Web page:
Our thoughts = questions and answers
In my 3-part series on How you talk to yourself determines your attitude, I explored practical suggestions on reshaping our self-talk in our every day lives. An important key to self-talk is asking ourselves questions, but not just any old questions. We need to be constantly on guard to ask ourselves the right questions.
There are a lot of people moving through life (including Christians) who are just plain asking the wrong questions of themselves, OR they have asked the right questions and could not find a solution, so they gave up asking the question.
The process of thinking itself is simply asking ourselves a series of questions and finding answers to those questions. In his book Awaken the Giant Within, author Tony Robbins addresses the process of thinking in this way:
We need to realize that most of what we do, day in and day out, is ask and answer questions. So if we want to change the quality of our lives, we should change our habitual questions. These questions direct our focus, and therefore how we think and how we feel...
I not only wanted to know what questions we are asking as a society, but I also wanted to discover the questions that made a difference in people's lives. I asked people in my seminars, in airplanes, in meetings; I asked everyone I met, from CEOs in high-rises to homeless people on the street, trying to discover the questions that created their experience of day-to-day life. I realized that the main difference between the people who seemed to be successful - in any area! - and those who weren't was that successful people asked better questions, and as a result, they got better answers. They got answers that empowered them to know exactly what to do in any situation to produce the results they desired.Disempowering vs. Empowering Questions
Those who are struggling through life are asking the wrong questions; they are asking disempowering questions. If someone is struggling with weight gain, perhaps they are asking themselves a wrong question such as "Why am I so fat?" The answers that will come back could range from "It's in my genes," to "I'm a loser," to "I just have a lack of self-control." Instead of real answers to a real problem, the answers really become excuses because the question was the wrong one to begin with.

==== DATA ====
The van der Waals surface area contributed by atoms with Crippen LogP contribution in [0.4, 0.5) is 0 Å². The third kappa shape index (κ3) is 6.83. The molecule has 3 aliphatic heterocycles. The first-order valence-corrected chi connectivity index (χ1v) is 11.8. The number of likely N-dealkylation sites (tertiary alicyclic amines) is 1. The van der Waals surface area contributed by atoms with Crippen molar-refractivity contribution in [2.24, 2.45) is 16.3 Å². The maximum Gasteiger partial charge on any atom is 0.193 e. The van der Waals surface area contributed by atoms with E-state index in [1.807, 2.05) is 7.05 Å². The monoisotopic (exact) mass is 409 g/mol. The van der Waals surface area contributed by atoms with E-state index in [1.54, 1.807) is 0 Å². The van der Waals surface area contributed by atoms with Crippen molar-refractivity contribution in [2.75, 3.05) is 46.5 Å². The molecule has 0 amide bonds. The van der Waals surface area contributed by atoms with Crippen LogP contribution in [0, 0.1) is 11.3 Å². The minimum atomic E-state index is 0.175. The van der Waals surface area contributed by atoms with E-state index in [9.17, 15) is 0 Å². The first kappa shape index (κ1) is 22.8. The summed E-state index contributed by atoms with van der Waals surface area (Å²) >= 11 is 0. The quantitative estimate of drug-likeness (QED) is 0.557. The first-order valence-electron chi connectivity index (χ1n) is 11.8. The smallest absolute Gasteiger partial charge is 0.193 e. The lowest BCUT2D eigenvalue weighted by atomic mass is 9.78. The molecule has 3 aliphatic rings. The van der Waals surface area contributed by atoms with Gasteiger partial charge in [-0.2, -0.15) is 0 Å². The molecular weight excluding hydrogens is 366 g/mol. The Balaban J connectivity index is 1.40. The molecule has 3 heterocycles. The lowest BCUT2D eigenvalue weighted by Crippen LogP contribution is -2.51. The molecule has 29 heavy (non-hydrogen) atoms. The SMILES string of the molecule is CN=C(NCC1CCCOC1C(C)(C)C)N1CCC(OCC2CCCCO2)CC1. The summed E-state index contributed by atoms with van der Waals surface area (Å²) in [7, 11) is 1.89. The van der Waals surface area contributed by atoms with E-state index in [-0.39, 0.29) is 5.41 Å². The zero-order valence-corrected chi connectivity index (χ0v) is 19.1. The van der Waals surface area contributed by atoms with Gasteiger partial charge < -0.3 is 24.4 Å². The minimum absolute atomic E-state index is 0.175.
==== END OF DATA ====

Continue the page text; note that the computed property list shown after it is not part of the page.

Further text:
If we want real solutions to real problems, we need to turn our focus to asking ourselves empowering questions. Maybe you are dissatisfied with the direction of your current vocation; then perhaps you need to start asking yourself questions such as "How has God shaped me as a person?", "What do I truly enjoy doing that I would even be willing to do for free", or even "Can I turn this hobby (or problem, passion, talent) into a business that could benefit thousands of people and have a heck of a lot of fun doing it?" These questions would be truly empowering ones to get us moving in a direction of real possibility and fulfillment.
Sample questions to consider
You are only going to become successful in your life through asking better questions. Once you start asking yourself these better questions, don't give up on finding better solutions to these questions. Allow yourself time to discover the answers to your empowering questions. Sometimes the answers will flow right away; at other times they won't, but don't stop asking yourself the right questions! Here are a few sample questions to consider asking yourself on a regular basis:
- How can I improve in my intimacy with the Almighty?
- How can I be a better manager of the finances God has entrusted to me?
- How can I improve my relationship with my spouse?
- How can I be a better parent to my children?
- What one small action can I take today that will move me forward in God's calling on my life?
- What does God want me to do with the abilities he has given me to share with others?
- How can I be content with what I have, live on less than I make, and give more to invest in God's Kingdom?
- Who has God placed into my life to share what He has done and continues to do in my life?
What kind of questions do you find yourself asking on a regular basis, whether they be disempowering or empowering? Leave me a comment. I'd love to hear your list.
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